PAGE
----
Oil prices could collapse to $ 30 per barrel if OPEC+ at the meeting in March decided not to reduce the extraction of raw materials.
This writes Bloomberg with reference to data Finance Corporation, Standard Chartered Bank, reports Tape.ru.
As explained by analysts, the demand for oil in the world fell sharply in the first quarter of 2020 because of the epidemic of Chinese coronavirus. Concerns the spread of the disease has led to the reduction of road traffic, including air traffic, and reduced demand for fuel.
In addition, because of the epidemic, the Chinese government has stopped industrial enterprises that has also hit demand for raw materials. In February, the coronavirus spread to Europe. The focus of the spread caused by the virus pneumonia in the region was the industrial North of Italy to have also aggravated the situation in the oil market.
“[The refusal to cut oil production] will make the market vulnerable and will lead to a short-term drop in the cost of raw materials is below $ 30 per barrel,” say analysts at Standard Chartered. At the same time, experts believe that OPEC+ will go for further production cuts as the price of failure is too great.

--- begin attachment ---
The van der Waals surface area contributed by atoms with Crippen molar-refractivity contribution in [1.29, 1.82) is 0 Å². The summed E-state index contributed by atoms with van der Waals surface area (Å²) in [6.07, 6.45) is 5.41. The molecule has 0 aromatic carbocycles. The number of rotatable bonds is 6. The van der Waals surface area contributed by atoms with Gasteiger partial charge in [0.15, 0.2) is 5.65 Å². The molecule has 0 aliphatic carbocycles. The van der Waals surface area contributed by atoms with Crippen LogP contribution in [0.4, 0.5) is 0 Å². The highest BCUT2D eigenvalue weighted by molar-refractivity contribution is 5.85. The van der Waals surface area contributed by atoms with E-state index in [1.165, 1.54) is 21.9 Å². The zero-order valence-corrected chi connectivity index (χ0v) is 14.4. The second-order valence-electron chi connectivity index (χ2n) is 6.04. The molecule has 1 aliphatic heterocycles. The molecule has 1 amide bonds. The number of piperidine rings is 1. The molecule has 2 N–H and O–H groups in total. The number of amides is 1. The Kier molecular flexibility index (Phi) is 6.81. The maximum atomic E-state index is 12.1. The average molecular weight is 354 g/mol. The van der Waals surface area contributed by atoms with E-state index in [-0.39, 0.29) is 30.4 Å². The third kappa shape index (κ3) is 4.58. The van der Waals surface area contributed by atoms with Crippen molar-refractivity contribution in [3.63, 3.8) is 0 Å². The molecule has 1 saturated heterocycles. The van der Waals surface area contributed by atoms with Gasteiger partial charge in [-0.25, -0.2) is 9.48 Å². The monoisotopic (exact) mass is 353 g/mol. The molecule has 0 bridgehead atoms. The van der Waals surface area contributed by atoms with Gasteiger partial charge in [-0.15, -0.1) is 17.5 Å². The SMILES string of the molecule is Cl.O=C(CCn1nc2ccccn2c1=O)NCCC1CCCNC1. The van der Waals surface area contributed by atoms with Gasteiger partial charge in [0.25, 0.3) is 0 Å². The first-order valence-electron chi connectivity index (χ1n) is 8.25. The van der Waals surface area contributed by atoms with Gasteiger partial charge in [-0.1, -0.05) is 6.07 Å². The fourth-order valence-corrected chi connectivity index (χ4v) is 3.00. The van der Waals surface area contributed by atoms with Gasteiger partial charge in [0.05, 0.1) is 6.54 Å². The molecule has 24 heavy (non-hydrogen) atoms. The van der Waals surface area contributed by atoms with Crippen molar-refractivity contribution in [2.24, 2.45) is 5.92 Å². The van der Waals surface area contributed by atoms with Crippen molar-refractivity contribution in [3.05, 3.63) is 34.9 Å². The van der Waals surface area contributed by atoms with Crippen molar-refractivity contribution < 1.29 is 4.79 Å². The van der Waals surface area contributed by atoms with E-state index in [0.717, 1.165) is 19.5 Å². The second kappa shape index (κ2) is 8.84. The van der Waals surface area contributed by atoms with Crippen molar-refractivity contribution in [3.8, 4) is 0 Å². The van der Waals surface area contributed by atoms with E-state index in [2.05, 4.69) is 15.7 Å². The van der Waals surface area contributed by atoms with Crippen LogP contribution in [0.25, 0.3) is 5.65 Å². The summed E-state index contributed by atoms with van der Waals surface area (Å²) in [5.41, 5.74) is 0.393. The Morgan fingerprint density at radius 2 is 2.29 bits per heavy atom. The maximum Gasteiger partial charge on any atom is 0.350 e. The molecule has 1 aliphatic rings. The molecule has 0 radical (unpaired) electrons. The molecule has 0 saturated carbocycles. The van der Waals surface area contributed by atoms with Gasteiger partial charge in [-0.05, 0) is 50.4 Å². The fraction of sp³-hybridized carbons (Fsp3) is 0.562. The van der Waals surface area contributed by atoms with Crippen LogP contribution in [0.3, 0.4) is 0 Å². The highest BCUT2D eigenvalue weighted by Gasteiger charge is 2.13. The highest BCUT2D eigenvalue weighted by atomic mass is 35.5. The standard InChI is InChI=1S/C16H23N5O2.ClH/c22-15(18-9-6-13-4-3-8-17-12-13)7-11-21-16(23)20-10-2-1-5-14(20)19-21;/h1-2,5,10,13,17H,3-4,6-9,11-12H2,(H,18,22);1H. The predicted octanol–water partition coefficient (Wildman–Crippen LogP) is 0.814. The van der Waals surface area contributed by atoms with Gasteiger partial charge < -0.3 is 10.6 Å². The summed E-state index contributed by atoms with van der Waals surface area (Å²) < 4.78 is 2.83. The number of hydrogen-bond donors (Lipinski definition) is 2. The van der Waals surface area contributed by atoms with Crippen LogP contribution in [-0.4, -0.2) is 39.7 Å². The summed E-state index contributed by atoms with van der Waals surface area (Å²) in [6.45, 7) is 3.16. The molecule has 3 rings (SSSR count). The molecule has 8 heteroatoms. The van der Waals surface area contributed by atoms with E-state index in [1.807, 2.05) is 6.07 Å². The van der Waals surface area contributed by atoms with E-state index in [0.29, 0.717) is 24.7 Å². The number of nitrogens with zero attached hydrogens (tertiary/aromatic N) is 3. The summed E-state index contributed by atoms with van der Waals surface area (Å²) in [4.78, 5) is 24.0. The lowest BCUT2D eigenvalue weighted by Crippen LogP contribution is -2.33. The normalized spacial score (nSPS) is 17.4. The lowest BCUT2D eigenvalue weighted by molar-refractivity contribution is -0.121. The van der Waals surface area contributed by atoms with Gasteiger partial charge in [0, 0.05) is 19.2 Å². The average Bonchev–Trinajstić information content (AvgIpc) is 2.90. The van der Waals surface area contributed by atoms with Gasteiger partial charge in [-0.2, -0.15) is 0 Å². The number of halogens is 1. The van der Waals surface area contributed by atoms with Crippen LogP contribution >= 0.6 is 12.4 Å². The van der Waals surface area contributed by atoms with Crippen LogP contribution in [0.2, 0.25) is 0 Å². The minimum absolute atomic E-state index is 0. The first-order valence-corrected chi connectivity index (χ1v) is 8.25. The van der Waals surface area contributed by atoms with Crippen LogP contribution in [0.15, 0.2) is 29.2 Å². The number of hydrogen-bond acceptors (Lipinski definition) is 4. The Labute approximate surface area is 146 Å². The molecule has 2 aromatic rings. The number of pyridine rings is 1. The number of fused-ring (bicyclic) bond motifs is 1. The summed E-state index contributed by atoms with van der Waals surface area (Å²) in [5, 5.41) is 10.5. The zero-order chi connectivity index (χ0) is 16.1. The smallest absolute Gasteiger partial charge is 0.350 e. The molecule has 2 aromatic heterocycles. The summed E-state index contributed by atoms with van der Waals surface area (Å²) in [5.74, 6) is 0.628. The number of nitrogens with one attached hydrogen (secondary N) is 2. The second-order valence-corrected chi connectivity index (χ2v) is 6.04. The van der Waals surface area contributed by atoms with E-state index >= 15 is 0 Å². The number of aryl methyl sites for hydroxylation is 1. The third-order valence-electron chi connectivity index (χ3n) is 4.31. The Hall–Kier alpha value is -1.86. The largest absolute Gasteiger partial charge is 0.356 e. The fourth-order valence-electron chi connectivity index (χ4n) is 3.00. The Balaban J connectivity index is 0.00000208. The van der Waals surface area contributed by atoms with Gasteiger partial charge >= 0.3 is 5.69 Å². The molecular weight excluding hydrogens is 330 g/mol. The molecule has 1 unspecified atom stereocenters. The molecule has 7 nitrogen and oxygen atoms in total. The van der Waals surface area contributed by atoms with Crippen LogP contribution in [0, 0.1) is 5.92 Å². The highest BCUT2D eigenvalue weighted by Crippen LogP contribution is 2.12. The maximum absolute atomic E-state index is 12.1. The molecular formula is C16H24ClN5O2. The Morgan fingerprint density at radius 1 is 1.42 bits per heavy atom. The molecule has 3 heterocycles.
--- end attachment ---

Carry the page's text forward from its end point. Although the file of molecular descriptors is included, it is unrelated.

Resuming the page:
At Goldman Sachs, speaking about the current oil market situation, called it the strongest demand shock since the global economic crisis of 2008.
In the last week of February, may futures for Brent crude fell below $ 50 per barrel, showing the worst result for 2.5 years. April WTI futures dropped below 44 dollars, which is a minimum of 3.5 years. The fall in oil prices occurred against the backdrop of the collapse of key stock indices in the US and Europe.
Monday, March 2, the cost of raw materials went up. May futures on Brent rose to 51,96 per barrel during trading on the London stock exchange ICE. The cost of the April futures for WTI has increased to 46.72 USD. The main stock indices of the US and Europe on Monday also showed growth.
Katrine Johns has been a reporter on the news desk since 2013. Before that she wrote about young adolescence and family dynamics for Styles and was the legal affairs correspondent for the Metro desk. Before joining The Gal Post, Katrine Johns worked as a staff writer at the Village Voice and a freelancer for Newsday, The Wall Street Journal, GQ and Mirabella. To get in touch, contact me through my email@example.com 1-800-268-7128